I like Ralph Bakshi. It stems partly from the medieval times in which I purported to be an animator, but I suspect the reason is more all-encompassing. The man is, like a lot of people I pointlessly prop up as effigies as if they reflected somehow on me, impractical in many ways. He tried to film The Lord of the Rings on a preposterously small budget. He tried to transpose Frank Frazetta’s art into moving pictures. He tried to introduce graphic sex and violence to animation. A lot of these impractical ambitions he realized through brazenly dealing or not dealing with people and not listening a lot to advice. A lot of his projects failed, but they are not necessarily failures.
In this video he has some choice advise for current creators, and the wealth of options they (including me) regularly fail to see. By disingenuously placing this on my blog, I hope some of it rubs off on me.
Shooting things with a shooty thing mounted in the middle of your screen is perhaps one of the most pervading and immediately recognizable images of modern gaming. The first-person shooter has been a fixture since Doom, and although it can be argued that its zenith days may be over, it is still easily one of the most popular means of killing people on the computer.
However, even in these seemingly base games there can still be found the seeds of a dramatic performance not warranted but sprouted by both the game’s internal workings and a developed culture between the players. Most evident (and probably most familiar to involved players) is the concept of Teabagging, a low-brow debasement of an unrelated mechanic which, on closer inspection, is actually an ember of culture within a digital framework.
Teabagging is what happens when Person A shoots Person B dead, after which Person A repeatedly crouches on top of Person B’s lifeless head, implying that he is pushing his scrotum into his vanquished foe’s face. While in essence a base form of ritualized humiliation, the very fact that the crouch button – usually used for crouching – has transcended from a tactical control to a human expression, however dubious, is an interesting and encouraging one. The game lacks a visual language, so the players inhabiting it develop one, repurposing existing movements and reestablishing them as conveyors of information, of emotion even. However base. This type of unassisted dialect creation is something that I’d like to emulate in Exit Pursued By A Bear.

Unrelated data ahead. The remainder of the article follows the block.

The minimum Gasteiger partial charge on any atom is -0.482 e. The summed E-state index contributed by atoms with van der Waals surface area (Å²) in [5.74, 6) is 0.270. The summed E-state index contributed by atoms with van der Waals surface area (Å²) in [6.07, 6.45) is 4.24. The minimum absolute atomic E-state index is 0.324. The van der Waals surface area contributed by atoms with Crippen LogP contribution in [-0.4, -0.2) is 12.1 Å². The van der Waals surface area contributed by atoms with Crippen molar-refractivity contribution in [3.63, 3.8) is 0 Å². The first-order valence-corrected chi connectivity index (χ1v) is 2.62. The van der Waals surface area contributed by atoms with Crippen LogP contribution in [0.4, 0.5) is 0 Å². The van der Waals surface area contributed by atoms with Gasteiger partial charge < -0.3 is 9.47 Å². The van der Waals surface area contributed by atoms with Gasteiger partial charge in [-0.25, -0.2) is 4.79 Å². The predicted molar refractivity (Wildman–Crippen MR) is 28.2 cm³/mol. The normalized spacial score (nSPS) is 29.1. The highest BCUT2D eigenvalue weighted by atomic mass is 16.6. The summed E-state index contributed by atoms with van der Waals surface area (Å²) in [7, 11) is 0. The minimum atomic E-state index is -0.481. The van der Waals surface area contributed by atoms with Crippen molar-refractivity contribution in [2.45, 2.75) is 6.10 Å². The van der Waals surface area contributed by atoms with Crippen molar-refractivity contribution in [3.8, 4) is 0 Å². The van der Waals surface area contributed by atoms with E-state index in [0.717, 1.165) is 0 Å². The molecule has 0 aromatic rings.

The second element of first-person shooters I wanted to touch on is Spectator Mode, a feature of many multiplayer modes. The concept is simple. When you die, you usually have to wait for a bit, either until the end of the match or until a respawn timer or some such mechanic has run its course. Many games offer the use of a Spectator Mode to use in these types of situations, or sometimes have dedicated Spectator Modes for entire sessions.
It basically does what it says on the tin – rather than actively participating in the game, you are a spectator, often having a choice between fixed camera angles and piggybacking on the players’ perspectives, an objective overview and a subjective angle; all boiling down to the same thing: Suddenly, the game has an audience. The game played is not just for the benefit of the involved players, but also caters to an invisible audience of onlookers.
Now, in an era where both Twitch-streaming and Youtube Let’s Plays have become staples and fixtures, this may not sound overly interesting. It might, in fact, even sound outdated. It is. Twitch presents a far more direct way of letting spectators in on your games and Youtube allows far more channels of communication between players and audience; but Spectator Mode is an embedded function inside a game. The audience is, to an extent, there, not merely watching the players’ screens, but inhabiting the game space, invisible, yet still in control of their own movements and perspectives. They have a choice what to view and how to view it, a choice that they must make as the game is being played, not before or after. Even though they are spectating, they are in effect also playing.
It is this ‘involved audience’ mechanic that I would like to capitalize on in this project. A performance-centered game by definition appears to need someone to witness it to qualify as something to do with performance, and I would prefer it be to the benefit of more people than merely the players. What play is only to the benefit of actors. Except, perhaps, Larps. More on that later.